City Schools’ funding is directly tied to the number of students attending our schools – the higher the enrollment, the more funding the district receives to support high-quality programs and opportunities from pre-k to 12th grade.

After years of increased enrollment, the district has seen a slight decrease over the past couple of years.

City Schools will continue to offer families a range of high-quality school options, helping students and families find the perfect fit for them, despite this year’s budget challenges. This is an essential commitment – both to fulfill the district’s mission of excellence in education for all students, and to attract and retain students and families.

To help boost enrollment, the district is working on a number of initiatives that will ensure families know about the great options available – from early learning opportunities that make a real difference in students’ later school achievement through high school programs that prepare students for competitive colleges and in-demand careers. The district is in the process of convening a workgroup that includes various stakeholders to develop and implement a range of enrollment improvement strategies over the next few years.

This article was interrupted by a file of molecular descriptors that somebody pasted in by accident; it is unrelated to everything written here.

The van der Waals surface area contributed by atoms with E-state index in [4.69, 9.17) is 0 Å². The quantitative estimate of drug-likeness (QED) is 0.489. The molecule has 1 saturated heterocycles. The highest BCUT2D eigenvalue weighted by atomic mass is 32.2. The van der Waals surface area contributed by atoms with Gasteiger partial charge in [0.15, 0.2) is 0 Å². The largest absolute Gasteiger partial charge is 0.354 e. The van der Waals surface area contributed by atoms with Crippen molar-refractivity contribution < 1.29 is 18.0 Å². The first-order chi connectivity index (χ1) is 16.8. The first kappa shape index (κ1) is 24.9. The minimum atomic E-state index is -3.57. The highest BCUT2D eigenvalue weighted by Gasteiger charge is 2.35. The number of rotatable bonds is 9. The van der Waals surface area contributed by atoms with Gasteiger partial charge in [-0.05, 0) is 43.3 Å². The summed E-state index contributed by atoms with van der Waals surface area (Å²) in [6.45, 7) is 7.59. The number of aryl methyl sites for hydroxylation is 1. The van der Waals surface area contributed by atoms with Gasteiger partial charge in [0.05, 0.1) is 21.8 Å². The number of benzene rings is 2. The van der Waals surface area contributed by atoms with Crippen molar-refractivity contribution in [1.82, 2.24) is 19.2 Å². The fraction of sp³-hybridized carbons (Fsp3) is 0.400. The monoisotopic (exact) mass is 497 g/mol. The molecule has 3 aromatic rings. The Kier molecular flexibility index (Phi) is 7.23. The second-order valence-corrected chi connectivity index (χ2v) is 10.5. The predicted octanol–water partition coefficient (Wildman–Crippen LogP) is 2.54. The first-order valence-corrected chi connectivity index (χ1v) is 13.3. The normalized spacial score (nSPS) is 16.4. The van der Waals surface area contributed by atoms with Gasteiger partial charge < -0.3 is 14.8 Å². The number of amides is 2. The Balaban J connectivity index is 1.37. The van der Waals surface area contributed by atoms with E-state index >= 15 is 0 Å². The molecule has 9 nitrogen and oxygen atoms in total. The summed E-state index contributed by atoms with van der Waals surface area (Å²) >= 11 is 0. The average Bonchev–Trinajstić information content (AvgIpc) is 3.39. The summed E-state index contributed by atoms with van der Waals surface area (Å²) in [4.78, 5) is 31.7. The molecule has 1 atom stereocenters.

2 thoughts on “Enrollment

  1. Anonymous Reply

    Actually, the funding formula favors shrinking enrollment. The district receives funds based on the previous year’s enrollment. Obviously, if you have less students then you are getting more per pupil $ than you would have with the same enrollment. Simplistic, and without regard to marginal costs, but still important enough to demonstrate that the district is not nimble enough to adjust to changes in enrollment, especially with regard to personnel and facilities.

  2. Christine Layton Reply

    I am very curious to learn more about enrollment trends. I know that in my own neighborhood (home to many families with school-aged children) that there’s been a definite increase in the number of kids who attend BCPS. Ten years ago, I knew of no families whose children attended City Schools (with the exception of a couple who attended City or BSA). Ten years ago, when families’ children reached school age, they’d either move out of Baltimore City or send their kids to independent or parochial schools. Today, more and more parents in our neighborhood are pursuing a 3rd option: enrolling their children in City Schools.

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